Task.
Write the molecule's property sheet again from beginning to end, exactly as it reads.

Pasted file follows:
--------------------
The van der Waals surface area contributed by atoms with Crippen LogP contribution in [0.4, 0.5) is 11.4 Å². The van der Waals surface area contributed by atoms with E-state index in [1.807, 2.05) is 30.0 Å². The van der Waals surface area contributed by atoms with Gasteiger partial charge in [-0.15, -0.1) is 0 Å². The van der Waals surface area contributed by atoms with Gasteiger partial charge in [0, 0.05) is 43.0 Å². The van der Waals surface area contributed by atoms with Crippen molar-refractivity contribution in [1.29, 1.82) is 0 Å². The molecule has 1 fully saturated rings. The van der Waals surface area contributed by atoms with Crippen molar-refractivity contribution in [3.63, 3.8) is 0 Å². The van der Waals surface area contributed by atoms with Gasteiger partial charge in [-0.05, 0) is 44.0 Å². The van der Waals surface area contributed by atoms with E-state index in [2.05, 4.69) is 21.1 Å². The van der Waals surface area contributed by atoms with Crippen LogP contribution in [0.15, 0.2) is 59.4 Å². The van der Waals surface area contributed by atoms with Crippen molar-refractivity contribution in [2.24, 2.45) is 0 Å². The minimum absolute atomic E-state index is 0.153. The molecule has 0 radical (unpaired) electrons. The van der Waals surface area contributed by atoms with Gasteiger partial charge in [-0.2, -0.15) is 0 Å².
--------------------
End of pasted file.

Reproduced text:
The van der Waals surface area contributed by atoms with Crippen LogP contribution in [0.4, 0.5) is 11.4 Å². The van der Waals surface area contributed by atoms with E-state index in [1.807, 2.05) is 30.0 Å². The van der Waals surface area contributed by atoms with Gasteiger partial charge in [-0.15, -0.1) is 0 Å². The van der Waals surface area contributed by atoms with Gasteiger partial charge in [0, 0.05) is 43.0 Å². The van der Waals surface area contributed by atoms with Crippen molar-refractivity contribution in [1.29, 1.82) is 0 Å². The molecule has 1 fully saturated rings. The van der Waals surface area contributed by atoms with Crippen molar-refractivity contribution in [3.63, 3.8) is 0 Å². The van der Waals surface area contributed by atoms with Gasteiger partial charge in [-0.05, 0) is 44.0 Å². The van der Waals surface area contributed by atoms with E-state index in [2.05, 4.69) is 21.1 Å². The van der Waals surface area contributed by atoms with Crippen LogP contribution in [0.15, 0.2) is 59.4 Å². The van der Waals surface area contributed by atoms with Crippen molar-refractivity contribution in [2.24, 2.45) is 0 Å². The minimum absolute atomic E-state index is 0.153. The molecule has 0 radical (unpaired) electrons. The van der Waals surface area contributed by atoms with Gasteiger partial charge in [-0.2, -0.15) is 0 Å².